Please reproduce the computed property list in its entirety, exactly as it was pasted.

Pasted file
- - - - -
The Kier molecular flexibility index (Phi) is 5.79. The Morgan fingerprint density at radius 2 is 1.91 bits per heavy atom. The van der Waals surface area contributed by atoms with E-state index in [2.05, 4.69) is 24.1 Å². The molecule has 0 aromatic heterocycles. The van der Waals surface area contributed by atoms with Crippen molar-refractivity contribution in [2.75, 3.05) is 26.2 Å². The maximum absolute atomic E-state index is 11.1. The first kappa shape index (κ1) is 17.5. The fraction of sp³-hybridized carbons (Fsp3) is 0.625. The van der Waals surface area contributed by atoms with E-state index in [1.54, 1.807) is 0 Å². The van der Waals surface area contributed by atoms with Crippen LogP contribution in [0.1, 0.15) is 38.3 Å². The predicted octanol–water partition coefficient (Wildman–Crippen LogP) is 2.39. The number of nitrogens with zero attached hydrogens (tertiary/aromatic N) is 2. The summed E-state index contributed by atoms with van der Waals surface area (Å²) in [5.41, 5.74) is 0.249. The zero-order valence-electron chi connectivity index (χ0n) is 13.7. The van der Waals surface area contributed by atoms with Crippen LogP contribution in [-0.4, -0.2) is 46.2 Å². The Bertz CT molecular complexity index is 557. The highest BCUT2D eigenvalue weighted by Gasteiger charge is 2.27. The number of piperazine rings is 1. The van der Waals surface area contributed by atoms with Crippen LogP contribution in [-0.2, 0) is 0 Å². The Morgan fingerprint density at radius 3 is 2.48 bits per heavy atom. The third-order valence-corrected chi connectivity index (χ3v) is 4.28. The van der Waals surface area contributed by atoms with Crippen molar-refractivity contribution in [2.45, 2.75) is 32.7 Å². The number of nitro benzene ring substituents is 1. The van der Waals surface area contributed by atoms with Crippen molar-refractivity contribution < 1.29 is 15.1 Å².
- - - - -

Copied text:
The Kier molecular flexibility index (Phi) is 5.79. The Morgan fingerprint density at radius 2 is 1.91 bits per heavy atom. The van der Waals surface area contributed by atoms with E-state index in [2.05, 4.69) is 24.1 Å². The molecule has 0 aromatic heterocycles. The van der Waals surface area contributed by atoms with Crippen molar-refractivity contribution in [2.75, 3.05) is 26.2 Å². The maximum absolute atomic E-state index is 11.1. The first kappa shape index (κ1) is 17.5. The fraction of sp³-hybridized carbons (Fsp3) is 0.625. The van der Waals surface area contributed by atoms with E-state index in [1.54, 1.807) is 0 Å². The van der Waals surface area contributed by atoms with Crippen LogP contribution in [0.1, 0.15) is 38.3 Å². The predicted octanol–water partition coefficient (Wildman–Crippen LogP) is 2.39. The number of nitrogens with zero attached hydrogens (tertiary/aromatic N) is 2. The summed E-state index contributed by atoms with van der Waals surface area (Å²) in [5.41, 5.74) is 0.249. The zero-order valence-electron chi connectivity index (χ0n) is 13.7. The van der Waals surface area contributed by atoms with Crippen LogP contribution in [-0.4, -0.2) is 46.2 Å². The Bertz CT molecular complexity index is 557. The highest BCUT2D eigenvalue weighted by Gasteiger charge is 2.27. The number of piperazine rings is 1. The van der Waals surface area contributed by atoms with Crippen LogP contribution in [-0.2, 0) is 0 Å². The Morgan fingerprint density at radius 3 is 2.48 bits per heavy atom. The third-order valence-corrected chi connectivity index (χ3v) is 4.28. The van der Waals surface area contributed by atoms with Crippen molar-refractivity contribution in [2.45, 2.75) is 32.7 Å². The number of nitro benzene ring substituents is 1. The van der Waals surface area contributed by atoms with Crippen molar-refractivity contribution < 1.29 is 15.1 Å².